Published: April 29, 2003
NEW YORK CITY – James Graham & Sons has opened the first retrospective of works by the American modernist Helen Torr (1886-1967), which will continue through June 8.
“Helen Torr: Out of Shadows, A Retrospective” features more than 60 paintings and works on paper lent from important public and private collections, including The Metropolitan Museum of Art, the Museum of Modern Art and the Museum of Fine Arts, Boston. James Graham & Sons has represented the estate of Helen Torr since 1970; this is the artist’s fourth exhibition with the gallery.
Born in the Philadelphia area and trained at Drexel Institute and at the Pennsylvania Academy of the Fine Arts, Helen Torr was one of the few women artists associated with Alfred Stieglitz’s circle. Torr’s painting career began in earnest after she met Arthur Dove around 1919. Both artists left their respective spouses and spent their first years together living on a boat and sailing around Long Island Sound.
Many of Torr’s subjects from this period, such as the paintings “Oyster Stakes,” 1930, and “Drawing for Houses on a Barge,” 1929, are stylized depictions of water and shore. In 1924, the couple moored in Halesite and remained nine years, ultimately living as caretakers at the Ketewomoke Yacht Club. Torr’s work from this period is notable for its larger scale and emotive power such as the work “White Cloud (Light House),” 1932. In 1927 Torr’s work was featured in an exhibition at the Opportunity Gallery. In 1933, her work was included in a show at Stieglitz’s An American Place.
In 1933, Torr and Dove relocated to Geneva, N.Y., to settle Dove’s family’s estate. Though she disliked upstate New York, this was a productive period for Torr. She studied and experimented with different media and eventually began working in tempera. Her Geneva subjects embrace the outdoors, depicting such pastoral scenes as “Grazing Horse, Green Cabbages (Grazing Horses, Green Clouds),” a tempera work on paper from 1936. In 1938, the artists moved back to Long Island and purchased a tiny cottage on the water in Centerport. Dove’s health was poor, and aside from a few drawings of her ailing husband, Torr ceased her own work to care for him. After Dove’s death in 1946, Torr remained in the cottage but never worked again.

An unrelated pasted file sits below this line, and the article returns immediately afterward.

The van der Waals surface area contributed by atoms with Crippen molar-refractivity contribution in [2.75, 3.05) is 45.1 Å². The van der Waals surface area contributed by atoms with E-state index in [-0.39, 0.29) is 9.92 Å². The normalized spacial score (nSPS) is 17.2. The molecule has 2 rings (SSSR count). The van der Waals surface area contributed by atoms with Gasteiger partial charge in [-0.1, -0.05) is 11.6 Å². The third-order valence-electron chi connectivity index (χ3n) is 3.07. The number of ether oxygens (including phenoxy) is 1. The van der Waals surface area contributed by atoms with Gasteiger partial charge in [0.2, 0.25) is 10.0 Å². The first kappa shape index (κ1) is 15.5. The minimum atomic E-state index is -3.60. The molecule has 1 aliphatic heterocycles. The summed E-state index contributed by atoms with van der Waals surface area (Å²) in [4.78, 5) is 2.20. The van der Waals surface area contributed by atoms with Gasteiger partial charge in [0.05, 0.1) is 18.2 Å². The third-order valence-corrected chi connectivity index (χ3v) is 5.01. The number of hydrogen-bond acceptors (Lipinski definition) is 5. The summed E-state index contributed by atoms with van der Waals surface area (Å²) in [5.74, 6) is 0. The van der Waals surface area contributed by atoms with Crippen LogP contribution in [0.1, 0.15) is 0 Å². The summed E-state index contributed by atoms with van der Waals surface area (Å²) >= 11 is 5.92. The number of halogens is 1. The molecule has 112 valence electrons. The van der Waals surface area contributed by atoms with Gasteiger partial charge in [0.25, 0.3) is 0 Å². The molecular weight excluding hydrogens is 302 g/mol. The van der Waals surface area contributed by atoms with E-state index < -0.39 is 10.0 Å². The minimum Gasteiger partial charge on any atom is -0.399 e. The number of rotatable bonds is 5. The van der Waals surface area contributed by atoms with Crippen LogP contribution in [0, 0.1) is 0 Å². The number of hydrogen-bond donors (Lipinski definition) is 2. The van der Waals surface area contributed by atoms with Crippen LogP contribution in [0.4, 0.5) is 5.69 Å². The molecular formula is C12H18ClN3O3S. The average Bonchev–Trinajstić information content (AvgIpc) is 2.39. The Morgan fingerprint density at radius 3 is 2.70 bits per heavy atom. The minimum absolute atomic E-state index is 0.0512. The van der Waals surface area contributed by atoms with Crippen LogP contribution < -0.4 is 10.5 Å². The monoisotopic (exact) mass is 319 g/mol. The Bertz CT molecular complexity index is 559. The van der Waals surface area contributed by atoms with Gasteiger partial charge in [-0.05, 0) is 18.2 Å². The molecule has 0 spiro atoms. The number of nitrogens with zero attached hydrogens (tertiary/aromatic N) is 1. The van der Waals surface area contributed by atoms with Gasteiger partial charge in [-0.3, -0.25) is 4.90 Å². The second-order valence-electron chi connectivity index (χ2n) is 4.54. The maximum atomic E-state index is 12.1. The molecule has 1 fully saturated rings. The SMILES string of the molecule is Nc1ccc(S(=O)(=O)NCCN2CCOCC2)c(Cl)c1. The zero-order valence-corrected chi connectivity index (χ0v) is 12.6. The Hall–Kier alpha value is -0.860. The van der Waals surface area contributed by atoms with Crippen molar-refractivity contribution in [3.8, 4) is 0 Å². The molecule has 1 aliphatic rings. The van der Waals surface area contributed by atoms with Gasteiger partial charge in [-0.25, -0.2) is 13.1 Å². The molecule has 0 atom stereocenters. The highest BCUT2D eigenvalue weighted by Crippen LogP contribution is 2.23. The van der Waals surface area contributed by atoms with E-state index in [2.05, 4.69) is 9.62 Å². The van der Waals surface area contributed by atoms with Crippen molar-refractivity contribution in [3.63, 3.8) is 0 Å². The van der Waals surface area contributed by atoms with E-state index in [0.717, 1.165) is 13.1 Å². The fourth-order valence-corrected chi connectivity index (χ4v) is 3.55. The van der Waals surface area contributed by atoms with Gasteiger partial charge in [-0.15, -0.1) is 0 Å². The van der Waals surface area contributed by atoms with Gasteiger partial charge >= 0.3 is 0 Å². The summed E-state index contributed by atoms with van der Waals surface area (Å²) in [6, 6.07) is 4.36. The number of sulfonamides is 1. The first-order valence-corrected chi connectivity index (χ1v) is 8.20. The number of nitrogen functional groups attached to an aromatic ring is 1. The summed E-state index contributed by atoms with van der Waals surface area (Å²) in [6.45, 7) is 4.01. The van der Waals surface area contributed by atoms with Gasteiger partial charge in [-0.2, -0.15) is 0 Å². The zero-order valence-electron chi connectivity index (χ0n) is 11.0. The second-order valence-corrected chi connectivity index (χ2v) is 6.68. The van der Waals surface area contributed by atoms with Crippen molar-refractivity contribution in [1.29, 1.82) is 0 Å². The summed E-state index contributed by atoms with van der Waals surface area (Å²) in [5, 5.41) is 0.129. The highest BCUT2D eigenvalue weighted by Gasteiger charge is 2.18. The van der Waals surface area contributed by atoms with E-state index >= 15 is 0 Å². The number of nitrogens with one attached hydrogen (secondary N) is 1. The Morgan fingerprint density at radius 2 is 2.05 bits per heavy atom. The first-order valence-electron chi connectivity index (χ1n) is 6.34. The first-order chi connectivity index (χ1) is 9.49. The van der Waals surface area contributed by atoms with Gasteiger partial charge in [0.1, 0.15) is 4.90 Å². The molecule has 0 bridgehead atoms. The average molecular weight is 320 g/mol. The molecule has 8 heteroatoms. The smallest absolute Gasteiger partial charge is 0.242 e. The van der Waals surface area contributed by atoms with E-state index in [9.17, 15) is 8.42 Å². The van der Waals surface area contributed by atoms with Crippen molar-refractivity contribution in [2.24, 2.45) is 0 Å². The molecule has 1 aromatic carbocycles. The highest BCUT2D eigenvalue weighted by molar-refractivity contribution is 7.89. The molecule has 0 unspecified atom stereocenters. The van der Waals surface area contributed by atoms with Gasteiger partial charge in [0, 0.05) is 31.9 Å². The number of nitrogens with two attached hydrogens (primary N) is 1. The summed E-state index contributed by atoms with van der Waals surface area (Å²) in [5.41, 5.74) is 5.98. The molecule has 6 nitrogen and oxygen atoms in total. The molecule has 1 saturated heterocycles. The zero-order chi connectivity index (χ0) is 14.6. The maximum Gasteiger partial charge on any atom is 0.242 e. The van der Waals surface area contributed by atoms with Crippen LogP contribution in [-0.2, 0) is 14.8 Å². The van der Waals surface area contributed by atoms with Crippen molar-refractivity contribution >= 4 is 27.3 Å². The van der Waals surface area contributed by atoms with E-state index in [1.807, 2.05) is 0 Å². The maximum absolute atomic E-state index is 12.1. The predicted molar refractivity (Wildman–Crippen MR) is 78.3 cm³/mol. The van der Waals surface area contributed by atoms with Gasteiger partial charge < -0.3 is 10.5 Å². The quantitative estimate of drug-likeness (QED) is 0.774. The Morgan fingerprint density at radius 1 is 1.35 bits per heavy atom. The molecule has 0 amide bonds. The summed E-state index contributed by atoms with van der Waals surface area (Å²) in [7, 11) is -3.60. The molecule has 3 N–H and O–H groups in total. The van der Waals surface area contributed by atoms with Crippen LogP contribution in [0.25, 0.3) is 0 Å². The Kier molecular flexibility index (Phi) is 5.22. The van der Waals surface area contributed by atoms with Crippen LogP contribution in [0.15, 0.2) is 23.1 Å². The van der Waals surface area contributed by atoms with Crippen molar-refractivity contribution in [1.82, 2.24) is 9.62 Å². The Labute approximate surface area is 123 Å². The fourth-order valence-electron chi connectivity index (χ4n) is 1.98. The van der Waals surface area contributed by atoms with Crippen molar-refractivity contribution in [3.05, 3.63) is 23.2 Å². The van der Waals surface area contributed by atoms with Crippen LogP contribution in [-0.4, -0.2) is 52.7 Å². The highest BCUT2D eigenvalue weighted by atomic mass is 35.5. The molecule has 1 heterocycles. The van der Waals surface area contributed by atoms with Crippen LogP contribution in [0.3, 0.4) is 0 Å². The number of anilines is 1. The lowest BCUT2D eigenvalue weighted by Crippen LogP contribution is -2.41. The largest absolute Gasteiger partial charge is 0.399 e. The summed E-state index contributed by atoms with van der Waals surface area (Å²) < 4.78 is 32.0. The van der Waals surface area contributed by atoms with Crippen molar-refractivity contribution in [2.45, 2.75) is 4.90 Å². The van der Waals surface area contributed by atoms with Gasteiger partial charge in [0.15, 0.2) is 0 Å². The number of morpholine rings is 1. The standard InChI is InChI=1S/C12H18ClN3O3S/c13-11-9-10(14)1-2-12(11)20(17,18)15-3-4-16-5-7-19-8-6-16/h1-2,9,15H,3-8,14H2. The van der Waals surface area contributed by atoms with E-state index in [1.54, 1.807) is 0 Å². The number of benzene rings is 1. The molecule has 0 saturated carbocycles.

Torr’s paintings, the great majority of which are still lifes and landscapes, are intimate in scale and evidence her interest in flat rhythmic design. Among her most compelling works are a series of charcoal drawings featured in this exhibition, for instance, “Hill Forms, Buildings, and On Board Ship,” circa 1924-29.
The gallery is at 1014 Madison Avenue. For information, 212-535-5767.
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